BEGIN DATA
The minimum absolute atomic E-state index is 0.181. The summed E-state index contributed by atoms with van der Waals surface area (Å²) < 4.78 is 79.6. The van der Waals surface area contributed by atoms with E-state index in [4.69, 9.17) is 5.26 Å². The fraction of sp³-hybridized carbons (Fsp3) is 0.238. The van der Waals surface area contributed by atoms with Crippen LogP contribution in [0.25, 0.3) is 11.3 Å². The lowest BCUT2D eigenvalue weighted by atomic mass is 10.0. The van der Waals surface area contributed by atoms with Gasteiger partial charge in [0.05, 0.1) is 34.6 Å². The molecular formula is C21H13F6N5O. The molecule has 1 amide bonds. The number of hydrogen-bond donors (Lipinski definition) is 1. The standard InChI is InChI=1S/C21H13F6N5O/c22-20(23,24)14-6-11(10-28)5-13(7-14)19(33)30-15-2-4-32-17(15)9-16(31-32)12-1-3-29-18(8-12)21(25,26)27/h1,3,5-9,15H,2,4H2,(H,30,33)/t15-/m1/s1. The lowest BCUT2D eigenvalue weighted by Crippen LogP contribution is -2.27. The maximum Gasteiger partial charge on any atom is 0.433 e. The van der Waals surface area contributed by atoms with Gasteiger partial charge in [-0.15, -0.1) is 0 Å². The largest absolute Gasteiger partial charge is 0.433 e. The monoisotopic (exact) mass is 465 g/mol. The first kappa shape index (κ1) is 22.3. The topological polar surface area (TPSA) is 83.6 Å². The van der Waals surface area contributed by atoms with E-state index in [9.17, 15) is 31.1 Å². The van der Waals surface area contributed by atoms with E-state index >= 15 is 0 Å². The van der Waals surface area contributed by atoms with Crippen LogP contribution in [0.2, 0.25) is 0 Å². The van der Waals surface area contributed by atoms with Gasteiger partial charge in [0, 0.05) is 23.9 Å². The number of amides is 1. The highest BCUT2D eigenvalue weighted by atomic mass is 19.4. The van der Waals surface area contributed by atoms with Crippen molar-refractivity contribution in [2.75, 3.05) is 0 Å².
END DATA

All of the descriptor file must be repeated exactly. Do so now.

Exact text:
The minimum absolute atomic E-state index is 0.181. The summed E-state index contributed by atoms with van der Waals surface area (Å²) < 4.78 is 79.6. The van der Waals surface area contributed by atoms with E-state index in [4.69, 9.17) is 5.26 Å². The fraction of sp³-hybridized carbons (Fsp3) is 0.238. The van der Waals surface area contributed by atoms with Crippen LogP contribution in [0.25, 0.3) is 11.3 Å². The lowest BCUT2D eigenvalue weighted by atomic mass is 10.0. The van der Waals surface area contributed by atoms with Gasteiger partial charge in [0.05, 0.1) is 34.6 Å². The molecular formula is C21H13F6N5O. The molecule has 1 amide bonds. The number of hydrogen-bond donors (Lipinski definition) is 1. The standard InChI is InChI=1S/C21H13F6N5O/c22-20(23,24)14-6-11(10-28)5-13(7-14)19(33)30-15-2-4-32-17(15)9-16(31-32)12-1-3-29-18(8-12)21(25,26)27/h1,3,5-9,15H,2,4H2,(H,30,33)/t15-/m1/s1. The lowest BCUT2D eigenvalue weighted by Crippen LogP contribution is -2.27. The maximum Gasteiger partial charge on any atom is 0.433 e. The van der Waals surface area contributed by atoms with Gasteiger partial charge in [-0.15, -0.1) is 0 Å². The largest absolute Gasteiger partial charge is 0.433 e. The monoisotopic (exact) mass is 465 g/mol. The first kappa shape index (κ1) is 22.3. The topological polar surface area (TPSA) is 83.6 Å². The van der Waals surface area contributed by atoms with E-state index in [9.17, 15) is 31.1 Å². The van der Waals surface area contributed by atoms with E-state index >= 15 is 0 Å². The van der Waals surface area contributed by atoms with Crippen LogP contribution in [0.2, 0.25) is 0 Å². The van der Waals surface area contributed by atoms with Gasteiger partial charge in [0, 0.05) is 23.9 Å². The number of amides is 1. The highest BCUT2D eigenvalue weighted by atomic mass is 19.4. The van der Waals surface area contributed by atoms with Crippen molar-refractivity contribution in [2.75, 3.05) is 0 Å².